is a useful lesson in this particular regard, regardless of whether it solves the all the remaining problems of inference.

            • Keith O'Rourke says:

              Just for your information, Mike Evans has reviewed that rather large literature on this topic in Bayesian philosophy as well as methods to assess biases – a short overview is given here http://www.sciencedirect.com/science/article/pii/S2001037015000549 and a fuller account given in his book https://measuringstatisticalevidence.wordpress.com/

    • Andrew says:

      Dieter:

      First, I’d ask the person where is the evidence that he is 90% sure that floating time will be a factor of 1.5 to 2.5 higher. This evidence may come, for example, from a confidence interval from a published study, in which case I’d advise that it’s an overestimate because of the statistical significance filter.

      Second, I’d lay out the costs and benefits. What happens if a study is designed and outcome X happens? If the [1.5, 2.5] estimate truly is reasonable, that implies some decision recommendations. It’s not about being fair or unfair to the product, it’s about wanting to use resources efficiently.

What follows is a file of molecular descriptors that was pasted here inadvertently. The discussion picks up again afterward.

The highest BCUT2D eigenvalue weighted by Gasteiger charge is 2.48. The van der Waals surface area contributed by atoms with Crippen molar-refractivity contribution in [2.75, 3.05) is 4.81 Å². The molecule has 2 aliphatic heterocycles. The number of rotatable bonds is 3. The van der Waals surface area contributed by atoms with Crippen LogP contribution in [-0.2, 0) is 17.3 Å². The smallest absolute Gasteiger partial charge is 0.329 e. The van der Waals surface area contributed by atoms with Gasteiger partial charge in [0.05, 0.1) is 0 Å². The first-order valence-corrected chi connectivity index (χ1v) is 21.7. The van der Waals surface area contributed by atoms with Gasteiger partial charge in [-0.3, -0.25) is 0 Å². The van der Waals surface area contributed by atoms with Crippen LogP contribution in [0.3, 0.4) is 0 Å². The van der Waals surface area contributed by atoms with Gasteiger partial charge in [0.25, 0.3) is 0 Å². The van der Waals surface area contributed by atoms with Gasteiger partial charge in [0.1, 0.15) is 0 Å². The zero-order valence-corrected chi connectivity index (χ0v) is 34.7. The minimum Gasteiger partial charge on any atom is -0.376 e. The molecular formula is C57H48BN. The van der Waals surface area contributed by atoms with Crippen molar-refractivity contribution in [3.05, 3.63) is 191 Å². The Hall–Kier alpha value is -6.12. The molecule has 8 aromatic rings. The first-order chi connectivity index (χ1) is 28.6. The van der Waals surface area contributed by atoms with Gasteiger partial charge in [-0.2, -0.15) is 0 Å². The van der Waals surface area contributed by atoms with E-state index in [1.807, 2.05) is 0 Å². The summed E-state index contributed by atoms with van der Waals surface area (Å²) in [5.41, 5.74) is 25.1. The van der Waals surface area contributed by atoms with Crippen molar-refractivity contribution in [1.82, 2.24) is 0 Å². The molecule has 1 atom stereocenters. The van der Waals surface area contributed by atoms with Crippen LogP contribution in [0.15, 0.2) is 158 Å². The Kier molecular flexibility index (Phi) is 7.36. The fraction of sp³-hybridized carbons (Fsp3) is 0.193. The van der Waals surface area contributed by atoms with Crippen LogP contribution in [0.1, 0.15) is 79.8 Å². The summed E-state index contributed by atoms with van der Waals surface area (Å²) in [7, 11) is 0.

• Dieter Menne says:

        There were a few results from previous studies which were used for power calculation the old style. But the argument of the company was: We know our product is better, it is “incomparable” to the old stuff. So why should we pre-shrink our product in the protocol (that’s where I wanted to have it stated)?

        In the end, the product turned up to be well in the range of controls with old style confidence intervals. And I am sure, that the company never would have used the prior-shrunken range when they marginally would have missed the magic 5%.

        • Andrew says:

          Dieter: